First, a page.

Hidden Markov model for event prediction

Question: Is the set-up below a sensible implementation of a Hidden Markov model?

I have a data set of 108,000 observations (taken over the course of 100 days) and approximately 2000 events throughout the whole observation time-span. The data looks like the figure below where the observed variable can take 3 discrete values $[1,2,3]$ and the red columns highlight event times, i.e. $t_E$’s:

enter image description here

As shown with red rectangles in the figure, I have dissected {$t_E$ to $t_{E-5}$} for each event, effectively treating these as “pre-event windows”.

HMM Training: I plan to train a Hidden Markov Model (HMM) based on all “pre-event windows”, using the multiple observation sequences methodology as suggested on Pg. 273 of Rabiner’s paper. Hopefully, this will allow me to train an HMM that captures the sequence patterns which lead to an event.

HMM Prediction: Then I plan to use this HMM to predict $log[P(Observations|HMM)]$ on a new day, where $Observations$ will be a sliding window vector, updated in real-time to contain the observations between the current time $t$ and $t-5$ as the day goes on.

I expect to see $log[P(Observations|HMM)]$ increase for $Observations$ that resemble the “pre-event windows”. This should in effect allow me to predict the events before they happen.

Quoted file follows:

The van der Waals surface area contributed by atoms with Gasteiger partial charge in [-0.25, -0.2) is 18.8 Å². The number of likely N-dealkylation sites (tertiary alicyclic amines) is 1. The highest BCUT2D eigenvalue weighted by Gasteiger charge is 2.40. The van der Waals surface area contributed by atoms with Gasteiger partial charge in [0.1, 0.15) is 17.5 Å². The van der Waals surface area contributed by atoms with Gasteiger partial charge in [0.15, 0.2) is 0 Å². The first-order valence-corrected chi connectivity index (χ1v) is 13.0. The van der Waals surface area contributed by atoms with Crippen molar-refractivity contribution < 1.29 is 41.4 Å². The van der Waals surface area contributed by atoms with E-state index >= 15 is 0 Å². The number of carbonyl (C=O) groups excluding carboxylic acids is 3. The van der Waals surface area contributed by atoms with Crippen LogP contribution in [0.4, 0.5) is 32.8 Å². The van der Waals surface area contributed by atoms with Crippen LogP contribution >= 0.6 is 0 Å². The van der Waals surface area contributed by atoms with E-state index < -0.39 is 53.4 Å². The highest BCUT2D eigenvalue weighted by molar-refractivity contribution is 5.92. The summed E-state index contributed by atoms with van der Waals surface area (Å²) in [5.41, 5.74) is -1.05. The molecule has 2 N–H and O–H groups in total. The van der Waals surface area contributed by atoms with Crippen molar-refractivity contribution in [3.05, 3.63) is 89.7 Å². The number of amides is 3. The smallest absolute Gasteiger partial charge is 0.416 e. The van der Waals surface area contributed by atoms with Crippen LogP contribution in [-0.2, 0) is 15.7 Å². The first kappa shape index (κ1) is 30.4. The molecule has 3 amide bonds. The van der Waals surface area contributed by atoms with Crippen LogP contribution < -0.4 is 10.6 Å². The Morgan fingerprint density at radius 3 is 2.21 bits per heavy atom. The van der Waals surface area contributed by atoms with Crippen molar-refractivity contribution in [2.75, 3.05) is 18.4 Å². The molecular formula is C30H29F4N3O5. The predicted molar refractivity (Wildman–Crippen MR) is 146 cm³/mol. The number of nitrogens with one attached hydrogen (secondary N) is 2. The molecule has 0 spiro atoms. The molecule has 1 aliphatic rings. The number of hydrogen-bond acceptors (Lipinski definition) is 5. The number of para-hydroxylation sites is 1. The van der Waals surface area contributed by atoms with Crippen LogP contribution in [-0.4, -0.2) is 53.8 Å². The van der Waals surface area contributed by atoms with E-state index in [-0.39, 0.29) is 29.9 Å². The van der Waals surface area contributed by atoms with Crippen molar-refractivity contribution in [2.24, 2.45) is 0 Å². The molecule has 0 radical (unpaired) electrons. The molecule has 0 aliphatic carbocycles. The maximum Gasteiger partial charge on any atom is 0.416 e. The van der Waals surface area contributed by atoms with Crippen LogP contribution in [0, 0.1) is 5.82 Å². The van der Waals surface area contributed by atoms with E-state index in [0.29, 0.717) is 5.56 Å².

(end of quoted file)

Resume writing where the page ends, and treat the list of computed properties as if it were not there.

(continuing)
Answer

One problem with the approach you’ve described is you will need to define what kind of increase in $P(O)$ is meaningful, which may be difficult as $P(O)$ will always be very small in general. It may be better to train two HMMs, say HMM1 for observation sequences where the event of interest occurs and HMM2 for observation sequences where the event doesn’t occur. Then given an observation sequence $O$ you have
$$
\begin{align*}
P(HHM1|O) &= \frac{P(O|HMM1)P(HMM1)}{P(O)} \\
&\varpropto P(O|HMM1)P(HMM1)
\end{align*}
$$
and likewise for HMM2. Then you can predict the event will occur if
$$
\begin{align*}
P(HMM1|O) &> P(HMM2|O) \\
\implies \frac{P(HMM1)P(O|HMM1)}{P(O)} &> \frac{P(HMM2)P(O|HMM2)}{P(O)} \\
\implies P(HMM1)P(O|HMM1) &> P(HMM2)P(O|HMM2).
\end{align*}
$$

Disclaimer: What follows is based on my own personal experience, so take it for what it is. One of the nice things about HMMs is they allow you to deal with variable length sequences and variable order effects (thanks to the hidden states). Sometimes this is necessary (like in lots of NLP applications). However, it seems like you have a priori assumed that only the last 5 observations are relevant for predicting the event of interest. If this assumption is realistic then you may have significantly more luck using traditional techniques (logistic regression, naive bayes, SVM, etc) and simply using the last 5 observations as features/independent variables. Typically these types of models will be easier to train and (in my experience) produce better results.

Attribution
Source : Link , Question Author : Zhubarb , Answer Author : alto

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